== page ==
Karista Harris has been in the pageant world for more than 16 years, and regardless of the stereotype of shallow beauty contests, she says it’s always been a supportive community for her. That’s why when she decided to enter a different competition, to be on the cover of Arizona Foothills magazine, she was surprised to receive a number of insulting emails directly from her detractors.
“Wow, I woke up this morning to some very derogatory name calling and surgery suggestions in my inbox,” she wrote on Facebook last week, after posting her profile on the Face of Foothills voting site. “This is a first for me as I have been blessed to have been met with positivity with being a plus size model. I’m just saddened that adults would take time out of their day to say such words and not accept that beauty comes in all shapes and sizes.”
Harris tells Yahoo Style that people called her “pig,” and asked why she didn’t get weight-loss surgery. “They don’t really know what all is going on medically, and why I can’t do that,” she said. “It rolled off of my skin, and they’re not going to deter me. They’re just going to make me more determined.”
Harris, 34, started entering pageants when she was 18.
“I got into it because I was abused as a child, a survivor of domestic violence, I was bullied in foster care, and then I came down with chronic health diseases,” she explains. “The medication that I’m on for the rest of my life causes weight gain and it is very difficult to lose the weight. I’m battling all that and finding confidence in my new size.”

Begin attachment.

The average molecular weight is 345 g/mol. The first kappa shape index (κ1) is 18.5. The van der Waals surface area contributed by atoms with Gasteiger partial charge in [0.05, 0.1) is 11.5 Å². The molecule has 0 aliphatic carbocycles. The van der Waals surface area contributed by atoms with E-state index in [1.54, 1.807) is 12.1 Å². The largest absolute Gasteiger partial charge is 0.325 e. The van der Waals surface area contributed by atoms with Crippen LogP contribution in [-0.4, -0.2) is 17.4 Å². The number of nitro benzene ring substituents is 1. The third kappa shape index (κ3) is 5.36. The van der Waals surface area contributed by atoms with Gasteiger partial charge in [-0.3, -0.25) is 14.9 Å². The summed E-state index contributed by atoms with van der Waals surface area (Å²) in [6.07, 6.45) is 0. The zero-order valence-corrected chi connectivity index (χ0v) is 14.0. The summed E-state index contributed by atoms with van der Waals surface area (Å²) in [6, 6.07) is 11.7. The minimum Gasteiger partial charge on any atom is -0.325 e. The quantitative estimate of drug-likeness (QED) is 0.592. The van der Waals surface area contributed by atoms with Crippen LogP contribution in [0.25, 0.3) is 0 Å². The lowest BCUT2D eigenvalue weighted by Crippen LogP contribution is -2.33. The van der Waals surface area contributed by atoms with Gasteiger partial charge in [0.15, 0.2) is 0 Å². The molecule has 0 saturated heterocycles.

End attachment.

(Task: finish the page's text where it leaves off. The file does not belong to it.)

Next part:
Harris, who is a married mother with a 15-year-old son, noticed a while ago that no plus-size man or woman had ever won the Face of Foothills contest. According to the magazine’s website, the contest runs from July through October. The first rounds are determined by public voting until the final round, in which a panel of judges chooses from the top 10. The winner gets to be on the cover of the magazine, in a six-page spread, and on the top banner of the site for the whole year. There are also unspecified “cash rewards” and other prizes.
“I figured, why not put myself out there and make this a challenge and see if I can maybe pull it off?” Harris said. Now that she’s spoken out about her haters, and appeared on Arizona’s ABC 15 news, her chances of succeeding are considerably higher. She says she went from last place last Monday, to 39th (out of 205) on Tuesday evening.
She hopes that she can show people, even the haters, the lesson she’s learned: “You may have some sort of tragedy that you’ve gone through, whether it’s losing someone or battling a chronic disease … you can find a way to become self-confident, to build your self-esteem, and to view yourself as beautiful.”
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